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Repetition and a general lack of polish crushes Warhammer: Chaosbane before it has a chance to put up a fight. Although the game has decent visuals and competent action, it is just too stagnant, with the same basic enemies filling poorly-randomized levels.
Three Kingdoms represents a return to form for the historical side of the Total War series, with an emphasis on much improved diplomacy and inner-faction politics, alongside a fantastic setting working in the favour of this massive strategy sequel - even if the real time battles mostly feel very familiar.
Team Sonic Racing offers a hopeful glimpse at how compelling a team-based kart racer can be. However, inadequate AI, limited loot box progression, and a poorly-polished multiplayer suite make this seem more like a stepping stone that'll hopefully lead to something more well-realized.
RAGE 2 held plenty of potential, but even considering how great the combat is, falls well short of that goal. The sequel is hampered by the same issues that cropped up in the original. The campaign is a non-factor and the open-world needed more life in it. Third time's the charm?
Having a high-concept idea is all well and good, but it doesn't matter what kind of story you tell, or the world you create, if the act of playing the game is so unpleasant. While occasionally putting the pieces together, often Observation left me bored and frustrated.
A Plague Tale: Innocence is legitimately captivating in its atmospheric depiction of the plague-stricken and war-torn France of the Middle Ages. The mechanics rarely shine and the plot has a fair share of contrivances, but there are plenty of outstanding sequences that put this unique setting to excellent use.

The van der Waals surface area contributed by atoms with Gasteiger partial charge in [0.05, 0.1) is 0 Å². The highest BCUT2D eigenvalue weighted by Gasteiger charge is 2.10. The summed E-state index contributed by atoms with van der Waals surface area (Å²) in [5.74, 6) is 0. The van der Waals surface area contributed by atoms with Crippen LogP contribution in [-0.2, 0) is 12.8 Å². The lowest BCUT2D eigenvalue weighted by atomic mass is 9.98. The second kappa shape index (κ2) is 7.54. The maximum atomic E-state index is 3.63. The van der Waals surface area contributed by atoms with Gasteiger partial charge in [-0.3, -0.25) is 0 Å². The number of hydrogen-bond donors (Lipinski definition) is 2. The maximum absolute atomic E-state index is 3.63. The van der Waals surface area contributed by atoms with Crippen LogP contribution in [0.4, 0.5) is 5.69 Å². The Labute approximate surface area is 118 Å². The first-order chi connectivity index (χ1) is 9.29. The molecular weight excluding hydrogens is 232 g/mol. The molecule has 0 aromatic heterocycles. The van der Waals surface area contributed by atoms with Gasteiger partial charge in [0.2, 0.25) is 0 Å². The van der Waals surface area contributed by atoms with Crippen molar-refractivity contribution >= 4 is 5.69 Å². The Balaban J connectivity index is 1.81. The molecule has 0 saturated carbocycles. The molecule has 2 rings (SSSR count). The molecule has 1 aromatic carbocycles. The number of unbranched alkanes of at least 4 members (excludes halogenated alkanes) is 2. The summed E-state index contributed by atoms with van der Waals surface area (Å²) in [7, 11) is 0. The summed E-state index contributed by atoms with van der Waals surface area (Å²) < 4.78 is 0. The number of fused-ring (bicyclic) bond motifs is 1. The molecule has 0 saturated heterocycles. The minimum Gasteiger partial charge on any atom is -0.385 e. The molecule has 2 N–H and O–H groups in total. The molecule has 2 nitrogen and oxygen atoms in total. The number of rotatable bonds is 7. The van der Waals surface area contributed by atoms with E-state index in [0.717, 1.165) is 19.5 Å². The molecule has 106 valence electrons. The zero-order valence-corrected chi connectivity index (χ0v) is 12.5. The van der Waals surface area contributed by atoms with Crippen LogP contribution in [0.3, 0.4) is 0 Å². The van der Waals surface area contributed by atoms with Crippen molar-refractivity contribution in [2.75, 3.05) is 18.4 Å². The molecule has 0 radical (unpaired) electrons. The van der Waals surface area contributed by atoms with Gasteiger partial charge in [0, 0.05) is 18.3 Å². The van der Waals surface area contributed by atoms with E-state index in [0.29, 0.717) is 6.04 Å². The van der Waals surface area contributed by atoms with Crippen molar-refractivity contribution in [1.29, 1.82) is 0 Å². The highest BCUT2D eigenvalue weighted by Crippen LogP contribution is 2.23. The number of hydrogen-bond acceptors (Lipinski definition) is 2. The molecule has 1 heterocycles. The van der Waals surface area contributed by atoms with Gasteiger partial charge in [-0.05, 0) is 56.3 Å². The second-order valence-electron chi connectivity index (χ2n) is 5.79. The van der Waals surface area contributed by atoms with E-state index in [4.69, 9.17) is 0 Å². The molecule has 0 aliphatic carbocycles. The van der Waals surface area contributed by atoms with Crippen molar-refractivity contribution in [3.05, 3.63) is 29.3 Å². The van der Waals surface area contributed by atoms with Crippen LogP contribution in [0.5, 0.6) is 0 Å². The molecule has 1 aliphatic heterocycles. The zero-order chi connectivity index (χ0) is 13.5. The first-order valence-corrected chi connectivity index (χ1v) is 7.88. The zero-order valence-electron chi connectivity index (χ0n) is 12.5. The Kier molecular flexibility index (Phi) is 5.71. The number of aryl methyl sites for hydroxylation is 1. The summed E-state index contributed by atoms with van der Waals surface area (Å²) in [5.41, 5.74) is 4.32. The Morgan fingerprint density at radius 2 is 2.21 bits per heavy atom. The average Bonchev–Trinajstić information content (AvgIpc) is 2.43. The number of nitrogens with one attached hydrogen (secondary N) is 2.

Mordhau's incredibly satisfying melee combat and slapstick ultra-violence make for a riotously good time on the medieval battlefield, though a lack of maps for the best mode and lingering technical issues are cracks in the armor of this otherwise thrilling multiplayer slasher.
Anno 1800 offers up a compelling blend of city building and strategy in the industrial era, with a smooth learning curve and fantastically flexible and replayable sandbox mode that will have you starting and re-starting your trading empire as the hours sail by.
Outside of the excellent co-op play, World War Z is a mixed bag of issues. With no story to get invested in, the progression system is a total drag and there's little here you haven't seen done better before. However, as long as you have friends willing to join in, this shooter can be an intensely enjoyable time.
Days Gone is a fairly typical open world post apocalyptic survival title that offers a few memorable mechanics and story beats, but is eventually consumed by genre clichés. Poor technical performance further hinders its chances of survival, but perhaps with time that wound will heal.
At first it seems that Heaven's Vault is an absolute treasure and you can just marvel at the creative ideas that Inkle Studio came up with. But in between all those moments when I loved the game, some of the gameplay mechanics made my eyes glaze over and the experience would lose its luster.